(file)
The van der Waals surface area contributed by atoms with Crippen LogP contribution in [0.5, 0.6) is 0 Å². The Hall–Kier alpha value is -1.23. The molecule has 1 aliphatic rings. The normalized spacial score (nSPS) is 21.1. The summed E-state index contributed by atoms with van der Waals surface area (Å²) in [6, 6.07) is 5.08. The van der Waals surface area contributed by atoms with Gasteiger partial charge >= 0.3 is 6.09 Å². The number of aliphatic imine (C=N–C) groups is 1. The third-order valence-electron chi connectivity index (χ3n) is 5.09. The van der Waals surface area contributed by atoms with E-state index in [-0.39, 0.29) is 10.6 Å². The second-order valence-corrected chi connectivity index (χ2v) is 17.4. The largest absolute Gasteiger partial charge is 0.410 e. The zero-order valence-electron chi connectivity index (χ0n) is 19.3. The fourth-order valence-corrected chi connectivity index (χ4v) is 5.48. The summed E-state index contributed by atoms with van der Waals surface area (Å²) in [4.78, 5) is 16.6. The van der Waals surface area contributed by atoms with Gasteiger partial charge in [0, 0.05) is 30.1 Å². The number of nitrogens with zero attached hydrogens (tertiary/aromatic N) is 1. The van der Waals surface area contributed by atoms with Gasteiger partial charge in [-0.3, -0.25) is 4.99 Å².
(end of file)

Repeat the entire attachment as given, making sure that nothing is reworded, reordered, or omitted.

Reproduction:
The van der Waals surface area contributed by atoms with Crippen LogP contribution in [0.5, 0.6) is 0 Å². The Hall–Kier alpha value is -1.23. The molecule has 1 aliphatic rings. The normalized spacial score (nSPS) is 21.1. The summed E-state index contributed by atoms with van der Waals surface area (Å²) in [6, 6.07) is 5.08. The van der Waals surface area contributed by atoms with Gasteiger partial charge >= 0.3 is 6.09 Å². The number of aliphatic imine (C=N–C) groups is 1. The third-order valence-electron chi connectivity index (χ3n) is 5.09. The van der Waals surface area contributed by atoms with E-state index in [-0.39, 0.29) is 10.6 Å². The second-order valence-corrected chi connectivity index (χ2v) is 17.4. The largest absolute Gasteiger partial charge is 0.410 e. The zero-order valence-electron chi connectivity index (χ0n) is 19.3. The fourth-order valence-corrected chi connectivity index (χ4v) is 5.48. The summed E-state index contributed by atoms with van der Waals surface area (Å²) in [4.78, 5) is 16.6. The van der Waals surface area contributed by atoms with Gasteiger partial charge in [0, 0.05) is 30.1 Å². The number of nitrogens with zero attached hydrogens (tertiary/aromatic N) is 1. The van der Waals surface area contributed by atoms with Gasteiger partial charge in [-0.3, -0.25) is 4.99 Å².